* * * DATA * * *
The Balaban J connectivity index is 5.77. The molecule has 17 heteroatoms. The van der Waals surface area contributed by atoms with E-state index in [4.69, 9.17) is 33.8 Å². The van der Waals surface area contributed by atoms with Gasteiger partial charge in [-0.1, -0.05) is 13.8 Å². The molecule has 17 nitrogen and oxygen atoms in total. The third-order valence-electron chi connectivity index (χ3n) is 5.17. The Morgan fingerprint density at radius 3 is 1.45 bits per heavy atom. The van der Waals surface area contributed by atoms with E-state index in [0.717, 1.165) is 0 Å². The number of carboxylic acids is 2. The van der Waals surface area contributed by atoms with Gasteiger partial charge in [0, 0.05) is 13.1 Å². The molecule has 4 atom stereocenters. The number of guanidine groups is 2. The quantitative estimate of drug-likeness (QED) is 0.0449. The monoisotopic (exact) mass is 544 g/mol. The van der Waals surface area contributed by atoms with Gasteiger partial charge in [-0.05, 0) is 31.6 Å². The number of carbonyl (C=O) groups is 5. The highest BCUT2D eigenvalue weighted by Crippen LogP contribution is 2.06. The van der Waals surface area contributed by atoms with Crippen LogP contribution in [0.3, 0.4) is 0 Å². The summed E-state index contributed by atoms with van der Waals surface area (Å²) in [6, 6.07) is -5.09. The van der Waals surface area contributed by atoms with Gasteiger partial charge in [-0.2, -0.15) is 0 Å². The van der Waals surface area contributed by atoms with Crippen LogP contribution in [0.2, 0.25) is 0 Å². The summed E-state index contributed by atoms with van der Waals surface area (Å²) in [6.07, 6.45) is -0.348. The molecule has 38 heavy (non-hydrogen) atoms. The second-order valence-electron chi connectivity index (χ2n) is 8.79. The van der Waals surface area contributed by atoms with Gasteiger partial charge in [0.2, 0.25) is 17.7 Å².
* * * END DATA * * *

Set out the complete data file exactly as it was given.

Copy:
The Balaban J connectivity index is 5.77. The molecule has 17 heteroatoms. The van der Waals surface area contributed by atoms with E-state index in [4.69, 9.17) is 33.8 Å². The van der Waals surface area contributed by atoms with Gasteiger partial charge in [-0.1, -0.05) is 13.8 Å². The molecule has 17 nitrogen and oxygen atoms in total. The third-order valence-electron chi connectivity index (χ3n) is 5.17. The Morgan fingerprint density at radius 3 is 1.45 bits per heavy atom. The van der Waals surface area contributed by atoms with E-state index in [0.717, 1.165) is 0 Å². The number of carboxylic acids is 2. The van der Waals surface area contributed by atoms with Gasteiger partial charge in [0, 0.05) is 13.1 Å². The molecule has 4 atom stereocenters. The number of guanidine groups is 2. The quantitative estimate of drug-likeness (QED) is 0.0449. The monoisotopic (exact) mass is 544 g/mol. The van der Waals surface area contributed by atoms with Gasteiger partial charge in [-0.05, 0) is 31.6 Å². The number of carbonyl (C=O) groups is 5. The highest BCUT2D eigenvalue weighted by Crippen LogP contribution is 2.06. The van der Waals surface area contributed by atoms with Crippen LogP contribution in [0.3, 0.4) is 0 Å². The summed E-state index contributed by atoms with van der Waals surface area (Å²) in [6, 6.07) is -5.09. The van der Waals surface area contributed by atoms with Gasteiger partial charge in [-0.2, -0.15) is 0 Å². The van der Waals surface area contributed by atoms with Crippen LogP contribution in [0.2, 0.25) is 0 Å². The summed E-state index contributed by atoms with van der Waals surface area (Å²) in [6.07, 6.45) is -0.348. The molecule has 38 heavy (non-hydrogen) atoms. The second-order valence-electron chi connectivity index (χ2n) is 8.79. The van der Waals surface area contributed by atoms with Gasteiger partial charge in [0.2, 0.25) is 17.7 Å².